I have repaired hundreds of Kindles and followed this procedure with around a 90% success rate. Unfortunately I have had some units (all 3G) which persistently reset to a bad, or missing, waveform, but the process has worked most of the time. Due to those failures, however, I have built up an inventory of around 50 broken 3G screens so that I can keep trying to find one to boot to which the subject Kindle will successfully read.

By the way, you should follow this procedure only after upgrading to 3.4 OS, since a later system upgrade (with a replacement screen installed) can again lead to a 'bad waveform' problem.


Good luck!
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Old 11-17-2014, 05:17 PM   #70
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Not once, but many times did we see fine minds triumph over sarsaparilla in this post! Phikappa finally made it easy to fix the greyed out Kindle 3 screen replacement (arbitrary Google tags).

Since I had the same problem, and the solution boiled down to changing the very same byte to the very same value as Phikappa's, I suspect there are more of us with the same batch of panels. So I'm going to provide the files.

CAVEAT: The file I provide will only work if your values are EXACTLY the same as provided by Phikappa.

1. First, verify that your values are the same: mount your Kindle, drop an empty ENABLE_DIAGS file in root directory, reboot, press N, press V, see the waveform error message, and see that your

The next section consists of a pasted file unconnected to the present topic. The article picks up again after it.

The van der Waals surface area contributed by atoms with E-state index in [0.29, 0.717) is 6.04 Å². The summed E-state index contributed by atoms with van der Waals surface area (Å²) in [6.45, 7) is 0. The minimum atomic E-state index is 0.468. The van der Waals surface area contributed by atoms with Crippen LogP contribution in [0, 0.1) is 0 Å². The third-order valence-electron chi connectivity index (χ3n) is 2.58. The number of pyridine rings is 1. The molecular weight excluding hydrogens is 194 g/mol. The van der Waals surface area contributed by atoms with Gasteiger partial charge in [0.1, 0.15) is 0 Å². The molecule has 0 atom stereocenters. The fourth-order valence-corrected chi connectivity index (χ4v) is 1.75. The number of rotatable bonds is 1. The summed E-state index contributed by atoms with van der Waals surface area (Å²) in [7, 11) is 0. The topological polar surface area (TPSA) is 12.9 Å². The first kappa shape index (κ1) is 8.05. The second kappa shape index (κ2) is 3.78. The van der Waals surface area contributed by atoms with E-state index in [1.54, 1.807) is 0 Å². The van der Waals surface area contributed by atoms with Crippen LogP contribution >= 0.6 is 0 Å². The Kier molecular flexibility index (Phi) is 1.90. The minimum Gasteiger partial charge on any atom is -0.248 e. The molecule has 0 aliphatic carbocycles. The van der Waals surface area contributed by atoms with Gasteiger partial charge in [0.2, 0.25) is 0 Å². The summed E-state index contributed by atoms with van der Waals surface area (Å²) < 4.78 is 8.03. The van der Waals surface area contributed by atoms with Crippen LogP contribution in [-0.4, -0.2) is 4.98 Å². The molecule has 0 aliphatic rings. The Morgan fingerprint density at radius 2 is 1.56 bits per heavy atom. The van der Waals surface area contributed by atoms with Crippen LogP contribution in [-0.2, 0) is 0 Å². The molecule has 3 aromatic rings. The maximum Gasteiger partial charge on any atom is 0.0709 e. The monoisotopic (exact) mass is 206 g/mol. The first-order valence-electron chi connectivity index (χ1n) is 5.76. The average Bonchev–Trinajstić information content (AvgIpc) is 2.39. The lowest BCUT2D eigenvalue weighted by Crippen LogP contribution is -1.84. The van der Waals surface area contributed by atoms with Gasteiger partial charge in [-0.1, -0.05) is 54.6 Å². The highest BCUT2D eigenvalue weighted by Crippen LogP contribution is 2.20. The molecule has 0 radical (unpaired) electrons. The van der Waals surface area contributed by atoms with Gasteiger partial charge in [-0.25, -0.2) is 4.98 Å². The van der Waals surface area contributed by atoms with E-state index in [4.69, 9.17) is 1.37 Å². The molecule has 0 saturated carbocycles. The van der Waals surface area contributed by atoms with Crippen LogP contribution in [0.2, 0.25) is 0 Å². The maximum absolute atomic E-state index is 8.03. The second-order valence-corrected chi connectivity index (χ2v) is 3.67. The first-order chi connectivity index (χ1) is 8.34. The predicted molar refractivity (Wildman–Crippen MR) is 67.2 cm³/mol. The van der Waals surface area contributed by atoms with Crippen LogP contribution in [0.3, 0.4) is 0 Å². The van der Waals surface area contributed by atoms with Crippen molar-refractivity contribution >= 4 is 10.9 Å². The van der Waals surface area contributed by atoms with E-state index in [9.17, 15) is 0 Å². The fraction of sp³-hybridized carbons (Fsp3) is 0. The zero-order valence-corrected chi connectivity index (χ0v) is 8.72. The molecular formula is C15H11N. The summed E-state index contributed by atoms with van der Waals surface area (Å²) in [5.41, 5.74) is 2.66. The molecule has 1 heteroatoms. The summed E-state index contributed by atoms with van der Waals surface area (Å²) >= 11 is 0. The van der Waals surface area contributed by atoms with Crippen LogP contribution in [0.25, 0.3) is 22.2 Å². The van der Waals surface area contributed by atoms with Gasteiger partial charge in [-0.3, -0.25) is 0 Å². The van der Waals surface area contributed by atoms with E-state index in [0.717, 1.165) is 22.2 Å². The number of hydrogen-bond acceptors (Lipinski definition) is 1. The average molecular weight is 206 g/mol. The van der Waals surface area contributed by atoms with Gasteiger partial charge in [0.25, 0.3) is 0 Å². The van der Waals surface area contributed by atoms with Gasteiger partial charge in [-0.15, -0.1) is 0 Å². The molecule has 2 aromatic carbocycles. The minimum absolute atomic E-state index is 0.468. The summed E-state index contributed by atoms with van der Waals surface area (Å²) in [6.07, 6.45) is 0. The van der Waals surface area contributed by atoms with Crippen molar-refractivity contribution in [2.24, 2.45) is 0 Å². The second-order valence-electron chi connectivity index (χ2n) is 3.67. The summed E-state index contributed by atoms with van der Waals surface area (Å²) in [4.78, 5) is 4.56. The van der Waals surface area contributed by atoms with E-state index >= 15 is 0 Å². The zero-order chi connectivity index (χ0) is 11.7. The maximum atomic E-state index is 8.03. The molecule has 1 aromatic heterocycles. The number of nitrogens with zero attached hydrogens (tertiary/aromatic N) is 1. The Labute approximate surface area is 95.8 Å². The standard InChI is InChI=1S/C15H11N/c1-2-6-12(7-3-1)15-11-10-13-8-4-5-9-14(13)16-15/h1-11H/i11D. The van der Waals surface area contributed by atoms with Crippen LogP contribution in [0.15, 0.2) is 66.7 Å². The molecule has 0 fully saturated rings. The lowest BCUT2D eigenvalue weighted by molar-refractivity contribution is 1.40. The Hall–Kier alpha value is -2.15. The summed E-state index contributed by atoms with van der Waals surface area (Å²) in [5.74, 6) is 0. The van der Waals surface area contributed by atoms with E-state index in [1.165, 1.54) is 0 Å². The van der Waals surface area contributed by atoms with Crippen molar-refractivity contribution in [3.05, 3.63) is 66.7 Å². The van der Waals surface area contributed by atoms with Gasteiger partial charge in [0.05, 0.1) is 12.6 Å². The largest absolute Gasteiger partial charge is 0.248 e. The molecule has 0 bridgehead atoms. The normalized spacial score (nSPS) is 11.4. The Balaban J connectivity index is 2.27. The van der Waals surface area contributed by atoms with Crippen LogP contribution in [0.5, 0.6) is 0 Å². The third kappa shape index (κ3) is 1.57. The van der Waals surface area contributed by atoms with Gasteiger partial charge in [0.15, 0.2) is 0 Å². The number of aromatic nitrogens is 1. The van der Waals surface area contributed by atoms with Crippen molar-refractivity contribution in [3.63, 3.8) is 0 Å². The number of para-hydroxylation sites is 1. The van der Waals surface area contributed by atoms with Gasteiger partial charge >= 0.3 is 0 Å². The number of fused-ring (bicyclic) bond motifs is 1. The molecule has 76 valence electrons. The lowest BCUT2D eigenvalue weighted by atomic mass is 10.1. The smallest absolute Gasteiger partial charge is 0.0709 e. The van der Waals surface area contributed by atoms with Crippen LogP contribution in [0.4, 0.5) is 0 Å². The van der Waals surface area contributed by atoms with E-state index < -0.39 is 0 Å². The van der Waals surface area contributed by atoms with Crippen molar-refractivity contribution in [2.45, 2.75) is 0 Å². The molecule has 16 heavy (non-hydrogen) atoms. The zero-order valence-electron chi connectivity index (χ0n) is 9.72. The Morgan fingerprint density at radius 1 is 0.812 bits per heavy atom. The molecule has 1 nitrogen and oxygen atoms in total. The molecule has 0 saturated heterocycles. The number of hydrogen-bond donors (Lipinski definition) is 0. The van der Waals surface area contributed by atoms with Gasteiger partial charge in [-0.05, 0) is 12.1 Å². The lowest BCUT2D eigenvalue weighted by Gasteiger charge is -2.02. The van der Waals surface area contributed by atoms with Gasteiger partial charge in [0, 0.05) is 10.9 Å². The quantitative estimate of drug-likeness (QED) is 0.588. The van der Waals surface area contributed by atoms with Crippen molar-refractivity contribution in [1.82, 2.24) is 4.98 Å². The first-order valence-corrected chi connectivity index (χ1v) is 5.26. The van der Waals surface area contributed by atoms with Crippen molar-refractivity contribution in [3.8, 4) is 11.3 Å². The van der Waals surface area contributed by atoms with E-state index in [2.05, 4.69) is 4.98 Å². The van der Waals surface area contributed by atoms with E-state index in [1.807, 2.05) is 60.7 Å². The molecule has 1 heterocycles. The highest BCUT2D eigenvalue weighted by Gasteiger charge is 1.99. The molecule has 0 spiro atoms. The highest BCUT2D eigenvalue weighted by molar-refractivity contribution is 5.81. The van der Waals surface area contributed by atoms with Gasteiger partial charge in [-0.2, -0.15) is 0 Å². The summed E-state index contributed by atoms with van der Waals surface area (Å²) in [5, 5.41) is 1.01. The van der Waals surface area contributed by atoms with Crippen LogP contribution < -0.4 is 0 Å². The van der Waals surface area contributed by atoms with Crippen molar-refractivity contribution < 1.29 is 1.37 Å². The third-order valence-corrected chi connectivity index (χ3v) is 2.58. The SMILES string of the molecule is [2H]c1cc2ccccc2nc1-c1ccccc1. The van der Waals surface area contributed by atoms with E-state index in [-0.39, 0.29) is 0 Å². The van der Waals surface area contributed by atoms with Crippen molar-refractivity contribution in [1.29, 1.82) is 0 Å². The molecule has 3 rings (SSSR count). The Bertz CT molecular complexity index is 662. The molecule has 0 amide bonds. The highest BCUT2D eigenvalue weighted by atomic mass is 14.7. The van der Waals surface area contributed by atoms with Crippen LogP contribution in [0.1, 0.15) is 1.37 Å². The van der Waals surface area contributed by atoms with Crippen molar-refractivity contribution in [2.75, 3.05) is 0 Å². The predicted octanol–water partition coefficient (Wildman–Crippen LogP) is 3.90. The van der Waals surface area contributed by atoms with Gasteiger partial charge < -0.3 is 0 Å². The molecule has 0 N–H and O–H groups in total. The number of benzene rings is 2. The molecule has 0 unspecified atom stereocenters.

Panel ID is v110_173_60_m06
Waveform ID is v110_000_60_m01

2. If yes, return to main diag menu, press S, press T, plug USB cable in, copy the .wbf file modified per Phikappa's instructions to root, and press Q. Assuming all goes well, it will kind of show an inverted screen and then will update flawlessly.

Wbf file

--------------

If your values differ, you will have to jailbreak your Kindle, install USBNetwork, gain access to the file system, and proceed with Phikappa's instructions. Here're the bytes you will need to change in your wbf file to values calculated as per provided instructions: http://take.ms/jZdIa

Last edited by katzurki; 07-27-2018 at 04:48 AM.
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Old 11-17-2014, 06:17 PM   #71